Roel Dobbe and Thomas Gilbert will present their paper, Autonomous Vehicles Fleets as Public Infrastructure, on Saturday, September 25th at 11:30am at #werobot 2021. Madeleine Clare Elish will lead the discussion.
The promise of ‘autonomous vehicles’ (AV) to redefine public mobility makes their development political — across a variety of stakeholders. This politics may not be obvious. In their ability to optimize the local safety and efficiency of individual vehicles, AVs promise to make transportation more predictable and reliable. Trips that people find too tedious to make could be made into trips worth taking, and as this change is reflected through the broader population it has the potential to fundamentally change the relationship consumers have with transportation. AV fleets also make it possible to centralize and coordinate the routing of vehicles. At the most local level we can see coordinated routing through the large body of work in platooning, alleviating traffic congestion. Such works represent only the beginnings of what could be possible. Centralized route planning could allow load-balancing between routes on the scale of cities, the predictive placement of vehicles for the purposes of ride-sharing, special routing considerations for emergency vehicles, and the management of interactions between these considerations.
At the same time, AVs are disrupting legacy processes for vehicle safety certification. We are witnessing regulatory capture as AV companies hire federal and state contractors to ensure their design certifications meet legacy thresholds for liability. Companies now craft their own Operational Design Domains to meet proprietary definitions of road features (streets, lanes, city regions) that purport to be technically safe, without requisite validation by the human factors community. Finally, there is the metaphorical frame through which AVs are likely to be understood, as private companies, consulting firms, and municipal entities craft public surveys as they see fit and thereby shape the types of consumer demand that suit their own organizational priorities.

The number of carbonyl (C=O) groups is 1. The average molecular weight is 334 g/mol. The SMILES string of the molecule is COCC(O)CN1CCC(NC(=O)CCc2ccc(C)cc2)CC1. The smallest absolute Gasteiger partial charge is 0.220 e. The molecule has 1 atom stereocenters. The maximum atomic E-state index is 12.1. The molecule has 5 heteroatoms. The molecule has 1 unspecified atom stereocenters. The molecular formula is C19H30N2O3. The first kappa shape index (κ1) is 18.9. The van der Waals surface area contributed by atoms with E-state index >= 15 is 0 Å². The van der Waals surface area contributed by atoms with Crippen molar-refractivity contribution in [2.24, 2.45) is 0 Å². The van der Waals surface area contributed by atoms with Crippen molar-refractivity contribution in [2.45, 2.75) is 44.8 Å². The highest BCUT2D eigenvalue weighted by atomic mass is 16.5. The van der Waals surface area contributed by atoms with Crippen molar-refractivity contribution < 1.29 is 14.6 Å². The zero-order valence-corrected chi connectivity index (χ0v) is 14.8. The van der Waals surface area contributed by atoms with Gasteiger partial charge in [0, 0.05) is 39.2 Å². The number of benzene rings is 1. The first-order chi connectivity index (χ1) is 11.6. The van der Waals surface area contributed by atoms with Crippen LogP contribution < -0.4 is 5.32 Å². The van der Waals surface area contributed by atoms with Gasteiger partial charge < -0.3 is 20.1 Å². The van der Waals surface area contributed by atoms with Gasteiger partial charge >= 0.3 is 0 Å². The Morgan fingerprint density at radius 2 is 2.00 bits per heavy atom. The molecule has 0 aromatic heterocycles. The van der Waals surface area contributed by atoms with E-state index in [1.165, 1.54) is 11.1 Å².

We create a framework for mapping concrete AV development choices to current and emerging forms of sociotechnical politics, and suggest what more responsible and stakeholder-sensitive design commitments would look like. We summarize three dimensions of AV politics: jaying (which places certain mobility stakeholders “out of scope”), wearing (which damages road infrastructure in a predictable fashion), and moral crumple zoning (which allocates responsibility for accidents to the most vulnerable). Despite the common label of AVs as “autonomous”, they will be shaped by human interests and expectations, and their status as public infrastructure must be decided through ongoing normative deliberation.
Empirically, we examine the emerging regulatory landscape of AV development, based on 50 semi-structured interviews with researchers in AI theory, human factors, and AV policymakers. To our knowledge, this comprises the first qualitative dataset of insights and expert judgment from every stage of AV development, from design to training to physical deployment.